I watched Hocus Pocus for the first time, and it quickly became clear I had been wasting my life thus far
I was blind but now I see.
As humans, we can't seem to comprehend it when someone we know hasn't seen a film that we have, indeed, seen.
"WHAT?" we roar. "YOU HAVEN'T SEEN X?" we scream. "WHAT WAS YOUR CHILDHOOD?"
I, too, am guilty of the above. I've been baffled to meet people who haven't watched any of the Harry Potters. I've been horrified to find out that some folk were never presented with Disney's original 100 Dalmatians. I've been dumbfounded to hear that there are people in this world have never seen an episode of Breaking Bad - nor do they intend to.
As millennials, we are obsessed with nostalgia. We crave the knowable - reboots of shows we used to love, retelling of stories we used to know.
We believe that the movies we watched as kids are the be-all and end-all of entertainment. They're so engrained in our psyches - every plot line, every memorable quote - that we can't understand when other people don't have the same points of reference.
And for most of my life, I didn't. I had my classic movies that I watched as a child, and that was it. Hocus Pocus, for some reason, was not one of them. Nor was it one that I ever felt compelled to return to as I grew up.
It simply slipped through the net, just like The Goonies, Gremlins, and Clueless did before it. (No, I have not seen any of those iconic movies either. Sue me).
But then, early this week, something happened - I felt compelled to indulge in spooky season. Whether it was the extra crunchy leaf I stepped on on my way home from the shops, or the fact that the crisp autumn sunsets have been fairly divine these past few weeks, I decided to dive right into in some iconic Disney spooks.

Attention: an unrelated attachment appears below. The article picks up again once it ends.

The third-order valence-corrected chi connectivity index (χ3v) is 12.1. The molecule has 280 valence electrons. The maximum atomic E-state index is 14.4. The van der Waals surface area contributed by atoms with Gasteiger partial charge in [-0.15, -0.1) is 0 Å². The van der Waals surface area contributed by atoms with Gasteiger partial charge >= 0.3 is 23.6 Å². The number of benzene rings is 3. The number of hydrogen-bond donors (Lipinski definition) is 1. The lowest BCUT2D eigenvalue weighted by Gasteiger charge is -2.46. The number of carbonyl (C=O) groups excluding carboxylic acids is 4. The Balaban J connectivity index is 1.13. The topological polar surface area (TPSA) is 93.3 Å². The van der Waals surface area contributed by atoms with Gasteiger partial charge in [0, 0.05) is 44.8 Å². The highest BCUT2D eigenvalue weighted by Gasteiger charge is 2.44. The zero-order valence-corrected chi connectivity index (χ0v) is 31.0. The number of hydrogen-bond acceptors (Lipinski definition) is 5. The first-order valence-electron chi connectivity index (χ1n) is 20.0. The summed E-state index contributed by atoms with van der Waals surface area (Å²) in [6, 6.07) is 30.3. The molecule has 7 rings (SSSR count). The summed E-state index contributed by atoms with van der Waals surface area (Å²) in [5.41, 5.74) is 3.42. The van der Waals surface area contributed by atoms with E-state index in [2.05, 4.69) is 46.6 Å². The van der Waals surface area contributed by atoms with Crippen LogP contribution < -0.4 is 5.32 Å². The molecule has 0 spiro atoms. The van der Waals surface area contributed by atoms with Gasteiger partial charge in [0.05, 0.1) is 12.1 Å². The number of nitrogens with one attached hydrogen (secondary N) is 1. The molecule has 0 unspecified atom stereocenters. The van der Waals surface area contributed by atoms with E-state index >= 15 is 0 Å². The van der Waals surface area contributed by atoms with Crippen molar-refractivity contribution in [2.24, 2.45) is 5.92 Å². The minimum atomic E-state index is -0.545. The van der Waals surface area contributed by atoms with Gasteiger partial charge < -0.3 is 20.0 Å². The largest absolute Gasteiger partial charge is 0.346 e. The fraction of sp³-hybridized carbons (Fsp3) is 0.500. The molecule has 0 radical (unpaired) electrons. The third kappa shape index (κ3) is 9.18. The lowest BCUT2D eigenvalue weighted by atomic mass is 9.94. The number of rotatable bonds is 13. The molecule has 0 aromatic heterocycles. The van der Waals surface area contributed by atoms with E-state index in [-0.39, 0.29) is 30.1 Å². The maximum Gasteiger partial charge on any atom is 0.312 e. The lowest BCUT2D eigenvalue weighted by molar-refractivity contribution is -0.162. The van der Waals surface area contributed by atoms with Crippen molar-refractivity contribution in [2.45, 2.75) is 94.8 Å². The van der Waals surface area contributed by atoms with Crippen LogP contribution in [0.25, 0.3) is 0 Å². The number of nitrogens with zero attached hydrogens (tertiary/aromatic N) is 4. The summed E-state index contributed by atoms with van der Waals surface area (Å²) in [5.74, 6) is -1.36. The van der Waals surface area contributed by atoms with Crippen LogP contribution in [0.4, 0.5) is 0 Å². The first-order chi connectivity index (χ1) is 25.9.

And Hocus Pocus was right up the top of the list.
Initial reaction: I love this.
The casting, the drama, the comedy, the set dressing, the cat mechanic that looks chronic but still better than half of the CGI shite we're subjected to these days. I love it all.
I also love that any and all of the children's scenes are being carried to fuck by Thora Birch. She was 10 when they shot this and she is killing it. Omri Katz is doing fine. That other girl must be about 27 and is yet supposed to be a teenager.
I don't buy it, but I'm okay with it.
Prolonged enjoyment: Confirmed, my enjoyment is prolonged.
Hocus Pocus doesn't feel like a kids movie, nor does it feel like a hastily thrown together family film that no one really cares about. There's love in this movie, there's effort.
It's rare these days to see a group of established actors fully go for it and commit to the ridiculousness of the role - so much so that they end up eating a real spider for the purpose of comedy (yes, Sarah Jessica Parker did apparently do that).
Bette Midler was in it. She was that witch. She put a spell on me and I was her's.
Umbridge taken: This is an incredible film. This we know. However.
Why is everyone so shocked and appalled to discover that a genuine 16 year old is a virgin? Is this surprising? Am I, the potentially pre-teen viewer, supposed to be horrified by this fact?
Max is a child. Of course he hasn't had a sexual experience penetrative or otherwise with a member of the opposite sex. I didn't have my first kiss until I was 15. I could barely look a member of the male sex in the eye a mere year before that.
Are we really going to put so much unnecessary pressure on the American youth of today, willing them to have sex for the first time, lest they accidentally reopen a portal to the past and reignite the existence of three evil witches?
That's too much pressure for anyone to be under.
Final thoughts: Hocus Pocus is fantastic.
It's fun, it's funny, it kept my attention for its entire running time and that is honestly an impressive feat this days. I get why people were angry I hadn't seen it now. I understand the error of my ways.
I also have a new found respect for Sarah Jessica Parker. Who would've thought it?